Choosing Perennials Over Annuals for Longer Lasting Color
While annuals bloom brightly for a short period each year, perennials come back every season to offer more color diversity and texture to your outdoor spaces. Moreover, many flowering varieties will rebloom if cut regularly and deadheaded correctly. Furthermore, perennial plants are often quite drought tolerant – an especially useful trait for times when rain is scarce. Some recommended selections include coreopsis ‘Zagreb’, dianthus ‘Bath’s Pink’, black-eyed susans, coneflower ‘Magnus’, phlox paniculata ‘Bright Eyes’, and Shasta daisy ‘Alaska’.
Selecting Herbs for Southern Cooking
Growing culinary herbs such as basil, rosemary, sage, thyme, chives and oregano is a great way to add flavor to your dishes without breaking the bank at the grocery store. Each of these delicious flavors thrives well in Tennessee’s warmer climate; however they may need extra protection against colder weather if grown outdoors. Consider moving your containers indoors when necessary or building protective structures around them in order to ensure success.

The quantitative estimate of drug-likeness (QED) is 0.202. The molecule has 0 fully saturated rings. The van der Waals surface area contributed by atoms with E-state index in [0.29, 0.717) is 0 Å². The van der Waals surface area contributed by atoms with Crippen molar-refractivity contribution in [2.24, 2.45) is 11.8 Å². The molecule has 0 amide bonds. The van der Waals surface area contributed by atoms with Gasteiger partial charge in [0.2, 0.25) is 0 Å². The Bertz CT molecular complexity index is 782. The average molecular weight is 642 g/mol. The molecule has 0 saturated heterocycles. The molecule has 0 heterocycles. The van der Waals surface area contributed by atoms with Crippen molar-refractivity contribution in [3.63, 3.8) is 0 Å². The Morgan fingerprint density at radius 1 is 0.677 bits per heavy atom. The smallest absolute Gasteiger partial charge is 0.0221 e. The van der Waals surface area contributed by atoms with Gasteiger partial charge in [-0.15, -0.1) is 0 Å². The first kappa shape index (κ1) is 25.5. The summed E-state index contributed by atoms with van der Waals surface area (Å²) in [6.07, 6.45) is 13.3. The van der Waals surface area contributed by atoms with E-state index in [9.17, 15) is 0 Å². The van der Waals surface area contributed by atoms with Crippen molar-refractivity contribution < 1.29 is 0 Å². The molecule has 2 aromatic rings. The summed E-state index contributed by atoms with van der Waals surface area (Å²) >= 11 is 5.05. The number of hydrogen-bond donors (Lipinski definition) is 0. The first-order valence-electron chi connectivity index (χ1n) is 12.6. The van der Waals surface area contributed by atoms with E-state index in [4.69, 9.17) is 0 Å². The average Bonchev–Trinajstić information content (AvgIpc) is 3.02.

Using Drought Tolerant Options to Conserve Water
Given that much of Tennessee experiences dry spells due to limited rainfall during certain months of the year, choosing drought tolerant plants is key to conserve resources. Cacti and succulents are naturally low-water requiring specimens but even traditional flower options can survive with minimal irrigation through careful selection. A few easygoing choices include blanket flowers, black-eyed Susan’s creeping zinnias, cosmos, globe amaranth yarrows and vinca vine.
Planning Ahead When Planting Bulbs